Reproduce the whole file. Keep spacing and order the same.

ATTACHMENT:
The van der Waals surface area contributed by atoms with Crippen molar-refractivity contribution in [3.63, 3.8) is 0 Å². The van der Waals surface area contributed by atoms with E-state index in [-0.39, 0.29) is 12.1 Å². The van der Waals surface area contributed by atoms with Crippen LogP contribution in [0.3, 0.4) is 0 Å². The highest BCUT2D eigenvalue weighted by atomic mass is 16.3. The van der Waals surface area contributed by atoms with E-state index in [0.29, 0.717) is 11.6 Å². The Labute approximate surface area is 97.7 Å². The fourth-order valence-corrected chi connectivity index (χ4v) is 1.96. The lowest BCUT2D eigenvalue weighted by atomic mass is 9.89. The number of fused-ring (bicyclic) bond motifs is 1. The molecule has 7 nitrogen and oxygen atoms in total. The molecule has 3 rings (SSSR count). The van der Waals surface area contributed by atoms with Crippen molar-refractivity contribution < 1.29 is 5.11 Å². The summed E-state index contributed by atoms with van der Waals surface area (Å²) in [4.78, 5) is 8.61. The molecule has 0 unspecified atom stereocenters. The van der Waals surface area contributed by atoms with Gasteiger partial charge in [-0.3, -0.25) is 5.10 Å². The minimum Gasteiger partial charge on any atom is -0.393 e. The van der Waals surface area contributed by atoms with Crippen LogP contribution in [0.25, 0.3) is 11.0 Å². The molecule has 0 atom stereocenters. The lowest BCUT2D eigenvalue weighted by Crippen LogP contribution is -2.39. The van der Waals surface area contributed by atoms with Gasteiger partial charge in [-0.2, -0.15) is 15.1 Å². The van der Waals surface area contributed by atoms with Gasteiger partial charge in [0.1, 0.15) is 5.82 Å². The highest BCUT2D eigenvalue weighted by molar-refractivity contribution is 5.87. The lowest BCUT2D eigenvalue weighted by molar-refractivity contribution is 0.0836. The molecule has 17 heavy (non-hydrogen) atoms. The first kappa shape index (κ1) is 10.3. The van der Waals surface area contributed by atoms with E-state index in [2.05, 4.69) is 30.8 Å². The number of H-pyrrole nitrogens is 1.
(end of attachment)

The van der Waals surface area contributed by atoms with Crippen molar-refractivity contribution in [3.63, 3.8) is 0 Å². The van der Waals surface area contributed by atoms with E-state index in [-0.39, 0.29) is 12.1 Å². The van der Waals surface area contributed by atoms with Crippen LogP contribution in [0.3, 0.4) is 0 Å². The highest BCUT2D eigenvalue weighted by atomic mass is 16.3. The van der Waals surface area contributed by atoms with E-state index in [0.29, 0.717) is 11.6 Å². The Labute approximate surface area is 97.7 Å². The fourth-order valence-corrected chi connectivity index (χ4v) is 1.96. The lowest BCUT2D eigenvalue weighted by atomic mass is 9.89. The number of fused-ring (bicyclic) bond motifs is 1. The molecule has 7 nitrogen and oxygen atoms in total. The molecule has 3 rings (SSSR count). The van der Waals surface area contributed by atoms with Crippen molar-refractivity contribution < 1.29 is 5.11 Å². The summed E-state index contributed by atoms with van der Waals surface area (Å²) in [4.78, 5) is 8.61. The molecule has 0 unspecified atom stereocenters. The van der Waals surface area contributed by atoms with Gasteiger partial charge in [-0.3, -0.25) is 5.10 Å². The minimum Gasteiger partial charge on any atom is -0.393 e. The van der Waals surface area contributed by atoms with Crippen LogP contribution in [0.25, 0.3) is 11.0 Å². The molecule has 0 atom stereocenters. The lowest BCUT2D eigenvalue weighted by Crippen LogP contribution is -2.39. The van der Waals surface area contributed by atoms with Gasteiger partial charge in [-0.2, -0.15) is 15.1 Å². The van der Waals surface area contributed by atoms with Gasteiger partial charge in [0.1, 0.15) is 5.82 Å². The highest BCUT2D eigenvalue weighted by molar-refractivity contribution is 5.87. The lowest BCUT2D eigenvalue weighted by molar-refractivity contribution is 0.0836. The molecule has 17 heavy (non-hydrogen) atoms. The first kappa shape index (κ1) is 10.3. The van der Waals surface area contributed by atoms with E-state index in [2.05, 4.69) is 30.8 Å². The number of H-pyrrole nitrogens is 1.